Democritus, Rick Barry and Arrogance

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Democritus and Rick Barry have given us prefect examples of what not to do when it comes to spreading our influence. We know that humans aren’t always rational when it comes to decision making. But these two had hugely massive value to share. However, one trait has killed their message.

Arrogance has shut down some of the best ideas on the plane.

Including the following two.


A messengers pride has been the death nail to some of the most valuable and influential ideas on the planet. Arrogance blinds influencers to reality. Consider this story. It’s a fictitious exchange between a US Navy ship and any entity the story-teller want

US Ship: Please divert your course 0.5 degrees to the south to avoid a collision.

CND reply: Recommend you divert your course 15 degrees to the South to avoid a collision.

US Ship: This is the Captain of a US Navy Ship. I say again, divert your course.

CND reply: No. I say again, you divert YOUR course!


CND reply: This is a lighthouse. Your call.

Why Ideas Die

We like to believe that we are rational beings, only persuaded by the merits of an idea. Most of us think that good ideas spread because they are good and we are sure that bad ideas die because they are bad.

We are wrong.

Society, as a rule, does not want to change. We are invested in the beliefs and teaching we have spent decades learning. When someone shows up to change that belief, even accurately, we resist. We are usually more comfortable being wrong with the majority of our friends, than being right with a small group of strangers. Changing our stubborn minds is very difficult but it can happen. It takes two things for it to happen and they are a good idea, and the right person to spread that idea.

But if that great idea is attached to an arrogant person, it can die.


Alfred North Whitehead noted that, “the safest general characterization of the European philosophical tradition is that it consists of a series of footnotes to Plato.”

Plato taught Aristotle, who then tutored Alexander the Great. Plato built the first organized school in the west. It was named Academes. Plato is said to be the student of Socrates. It was said that by himself, because Socrates didn’t leave a written record, so Plato filled us in.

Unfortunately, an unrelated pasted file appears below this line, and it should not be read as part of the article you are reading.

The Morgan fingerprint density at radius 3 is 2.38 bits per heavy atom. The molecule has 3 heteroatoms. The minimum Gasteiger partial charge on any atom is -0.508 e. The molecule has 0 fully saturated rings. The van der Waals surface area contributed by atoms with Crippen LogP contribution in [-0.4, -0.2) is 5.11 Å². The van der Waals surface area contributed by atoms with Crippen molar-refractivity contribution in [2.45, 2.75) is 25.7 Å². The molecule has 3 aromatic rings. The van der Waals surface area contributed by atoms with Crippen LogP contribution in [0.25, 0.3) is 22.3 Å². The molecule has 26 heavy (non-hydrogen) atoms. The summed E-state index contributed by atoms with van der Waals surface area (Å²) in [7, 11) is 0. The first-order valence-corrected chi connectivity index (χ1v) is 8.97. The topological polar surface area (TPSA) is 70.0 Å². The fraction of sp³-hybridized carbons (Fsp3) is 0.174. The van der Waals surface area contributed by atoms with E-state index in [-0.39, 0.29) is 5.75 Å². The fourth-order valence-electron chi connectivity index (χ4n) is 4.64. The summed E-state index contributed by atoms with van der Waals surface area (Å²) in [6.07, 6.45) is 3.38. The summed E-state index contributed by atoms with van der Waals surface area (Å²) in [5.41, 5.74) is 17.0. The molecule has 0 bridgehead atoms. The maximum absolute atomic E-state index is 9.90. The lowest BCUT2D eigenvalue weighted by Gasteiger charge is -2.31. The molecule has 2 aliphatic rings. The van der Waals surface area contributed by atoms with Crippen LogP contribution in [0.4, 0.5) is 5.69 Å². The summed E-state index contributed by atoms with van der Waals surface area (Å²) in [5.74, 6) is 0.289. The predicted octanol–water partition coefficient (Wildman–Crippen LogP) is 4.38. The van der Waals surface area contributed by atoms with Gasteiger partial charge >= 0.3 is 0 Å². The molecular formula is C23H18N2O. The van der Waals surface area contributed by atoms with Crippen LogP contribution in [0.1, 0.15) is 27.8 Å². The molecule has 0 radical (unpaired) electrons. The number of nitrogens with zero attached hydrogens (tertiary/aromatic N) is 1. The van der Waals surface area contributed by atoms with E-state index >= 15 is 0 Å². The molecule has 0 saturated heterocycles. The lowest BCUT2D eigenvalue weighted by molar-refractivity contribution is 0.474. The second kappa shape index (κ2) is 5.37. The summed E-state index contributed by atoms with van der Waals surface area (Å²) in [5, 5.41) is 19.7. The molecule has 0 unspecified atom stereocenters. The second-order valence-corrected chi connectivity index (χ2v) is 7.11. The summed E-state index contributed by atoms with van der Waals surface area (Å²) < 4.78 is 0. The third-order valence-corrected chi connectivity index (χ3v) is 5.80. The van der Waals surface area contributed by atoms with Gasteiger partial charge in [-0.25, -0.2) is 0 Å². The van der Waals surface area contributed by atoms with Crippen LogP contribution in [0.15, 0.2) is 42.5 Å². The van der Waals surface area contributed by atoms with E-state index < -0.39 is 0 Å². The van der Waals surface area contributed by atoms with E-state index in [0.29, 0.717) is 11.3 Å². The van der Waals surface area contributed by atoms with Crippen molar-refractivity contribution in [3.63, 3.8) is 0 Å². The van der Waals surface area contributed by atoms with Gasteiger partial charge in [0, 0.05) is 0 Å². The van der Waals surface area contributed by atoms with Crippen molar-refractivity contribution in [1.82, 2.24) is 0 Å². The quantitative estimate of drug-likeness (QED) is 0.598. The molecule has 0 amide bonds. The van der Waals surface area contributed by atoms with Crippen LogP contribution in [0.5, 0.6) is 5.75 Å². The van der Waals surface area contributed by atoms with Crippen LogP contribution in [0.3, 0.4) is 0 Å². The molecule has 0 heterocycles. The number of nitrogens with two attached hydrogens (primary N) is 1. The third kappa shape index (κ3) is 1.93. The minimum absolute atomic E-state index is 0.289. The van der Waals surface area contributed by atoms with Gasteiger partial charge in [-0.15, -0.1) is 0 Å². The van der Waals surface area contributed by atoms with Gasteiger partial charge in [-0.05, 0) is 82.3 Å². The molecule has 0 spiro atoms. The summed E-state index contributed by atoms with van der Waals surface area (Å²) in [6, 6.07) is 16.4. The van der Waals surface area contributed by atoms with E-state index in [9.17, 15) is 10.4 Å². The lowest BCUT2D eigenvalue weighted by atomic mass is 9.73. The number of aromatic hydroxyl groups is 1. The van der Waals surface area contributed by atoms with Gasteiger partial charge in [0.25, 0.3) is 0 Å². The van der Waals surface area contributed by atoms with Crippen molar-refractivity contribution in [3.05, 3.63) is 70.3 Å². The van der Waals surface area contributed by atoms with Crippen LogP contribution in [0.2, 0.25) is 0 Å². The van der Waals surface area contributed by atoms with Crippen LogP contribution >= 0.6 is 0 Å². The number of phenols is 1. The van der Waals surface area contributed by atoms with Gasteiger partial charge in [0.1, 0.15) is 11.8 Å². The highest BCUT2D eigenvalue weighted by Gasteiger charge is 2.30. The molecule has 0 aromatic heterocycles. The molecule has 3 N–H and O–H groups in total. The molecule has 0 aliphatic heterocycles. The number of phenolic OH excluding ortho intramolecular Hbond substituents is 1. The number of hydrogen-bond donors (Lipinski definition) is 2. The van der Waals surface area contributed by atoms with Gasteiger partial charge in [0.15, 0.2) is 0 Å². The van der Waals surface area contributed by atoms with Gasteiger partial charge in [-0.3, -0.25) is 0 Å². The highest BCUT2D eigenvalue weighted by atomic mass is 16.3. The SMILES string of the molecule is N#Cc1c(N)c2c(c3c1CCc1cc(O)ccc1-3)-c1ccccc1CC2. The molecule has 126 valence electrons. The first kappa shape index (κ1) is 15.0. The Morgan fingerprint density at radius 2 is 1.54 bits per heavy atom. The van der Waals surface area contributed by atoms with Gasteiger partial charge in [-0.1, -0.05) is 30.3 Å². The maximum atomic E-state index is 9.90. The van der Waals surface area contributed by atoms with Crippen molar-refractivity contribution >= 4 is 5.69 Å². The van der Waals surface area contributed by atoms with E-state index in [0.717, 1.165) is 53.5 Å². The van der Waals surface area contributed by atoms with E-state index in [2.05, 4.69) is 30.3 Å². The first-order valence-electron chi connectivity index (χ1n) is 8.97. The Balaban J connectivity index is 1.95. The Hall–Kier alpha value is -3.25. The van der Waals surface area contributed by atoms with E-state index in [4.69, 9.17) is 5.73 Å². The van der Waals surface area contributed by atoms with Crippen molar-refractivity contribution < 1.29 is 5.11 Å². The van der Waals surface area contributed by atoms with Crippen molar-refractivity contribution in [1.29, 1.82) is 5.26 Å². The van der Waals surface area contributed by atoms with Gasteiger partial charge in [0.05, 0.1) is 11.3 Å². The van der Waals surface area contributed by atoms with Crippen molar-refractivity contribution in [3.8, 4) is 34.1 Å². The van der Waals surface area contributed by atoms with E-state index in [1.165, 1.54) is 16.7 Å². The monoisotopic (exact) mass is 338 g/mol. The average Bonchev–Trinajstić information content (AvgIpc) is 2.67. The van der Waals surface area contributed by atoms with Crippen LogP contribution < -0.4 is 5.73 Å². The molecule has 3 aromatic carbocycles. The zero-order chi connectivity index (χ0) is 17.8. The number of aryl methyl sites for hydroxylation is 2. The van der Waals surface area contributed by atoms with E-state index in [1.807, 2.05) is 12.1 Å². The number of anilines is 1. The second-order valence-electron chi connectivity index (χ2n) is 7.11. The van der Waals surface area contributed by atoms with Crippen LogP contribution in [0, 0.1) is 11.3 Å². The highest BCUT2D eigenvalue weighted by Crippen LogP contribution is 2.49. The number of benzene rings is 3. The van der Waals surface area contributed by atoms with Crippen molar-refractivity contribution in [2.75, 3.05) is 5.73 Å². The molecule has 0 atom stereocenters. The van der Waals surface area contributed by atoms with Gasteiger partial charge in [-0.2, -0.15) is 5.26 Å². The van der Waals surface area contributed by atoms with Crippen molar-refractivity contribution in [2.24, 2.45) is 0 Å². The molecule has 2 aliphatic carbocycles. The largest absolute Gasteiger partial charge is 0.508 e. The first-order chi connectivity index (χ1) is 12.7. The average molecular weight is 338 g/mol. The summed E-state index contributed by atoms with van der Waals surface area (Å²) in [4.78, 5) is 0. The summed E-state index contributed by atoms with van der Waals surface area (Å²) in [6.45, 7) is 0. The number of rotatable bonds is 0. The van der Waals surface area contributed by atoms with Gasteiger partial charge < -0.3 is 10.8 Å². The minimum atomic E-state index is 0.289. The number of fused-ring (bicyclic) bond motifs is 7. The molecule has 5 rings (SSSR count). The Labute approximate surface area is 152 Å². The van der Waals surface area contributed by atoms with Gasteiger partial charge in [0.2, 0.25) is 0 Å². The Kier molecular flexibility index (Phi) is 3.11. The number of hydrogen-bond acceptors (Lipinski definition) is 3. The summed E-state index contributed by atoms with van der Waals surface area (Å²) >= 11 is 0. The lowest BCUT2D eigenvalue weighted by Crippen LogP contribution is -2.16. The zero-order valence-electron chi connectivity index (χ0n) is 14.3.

Plato absorbed and embraced the teachings and styles of his mentor Socrates in their short time together. It is said that he loved Socrates. There was at that time, a tribe of people who loved him. One poignant example is the story of the suicide of Socrates, written by Plato from first hand accounts of his colleagues, who were there.

In 399 B. C. Socrates was tried by a jury of 500 for refusing to recognize the gods recognized by the state and for corrupting the youth. One of the youth he was accused of corrupting was Plato and 280 of the 500 Athenian jurors found him guilty.

They sentenced him to death.

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He was taken to a jail where the execution would be performed and the executioner would be himself. In Athens it was customary that executions were performed by drinking a cup of hemlock, so the execution would actually be a suicide. The following is Platos description of the ordered suicide of Socrates.

When Crito heard, he signaled to the slave who was standing by. The boy went out, and returned after a few moments with the man who was to administer the poison which he brought ready mixed in a cup.

When Socrates saw him, he said, ‘Now, good sir, you understand these things. What must I do?’

‘Just drink it and walk around until your legs begin to feel heavy, then lie down. It will soon act.’ With that he offered Socrates the cup.

The latter took it quite cheerfully without a tremor, with no change of color or expression. He just gave the man his stolid look, and asked, ‘How say you, is it permissible to pledge this drink to anyone? May I?’

The answer came, ‘We allow reasonable time in which to drink it.’


‘I understand’, he said. ‘We can and must pray to the gods that our sojourn on earth will continue happy beyond the grave. This is my prayer, and may it come to pass.’ With these words, he stoically drank the potion, quite readily and cheerfully.

Up till this moment most of us were able with some decency to hold back our tears, but when we saw him drinking the poison to the last drop, we could restrain ourselves no longer. In spite of myself, the tears came in floods, so that I covered my face and wept – not for him, but at my own misfortune at losing such a man as my friend. Crito, even before me, rose and went out when he could check his tears no longer.

Apollodorus was already steadily weeping, and by drying his eyes, crying again and sobbing, he affected everyone present except for Socrates himself.

He said, ‘You are strange fellows; what is wrong with you? I sent the women away for this very purpose, to stop their creating such a scene. I have heard that one should die in silence. So please be quiet and keep control of yourselves.’ These words made us ashamed, and we stopped crying.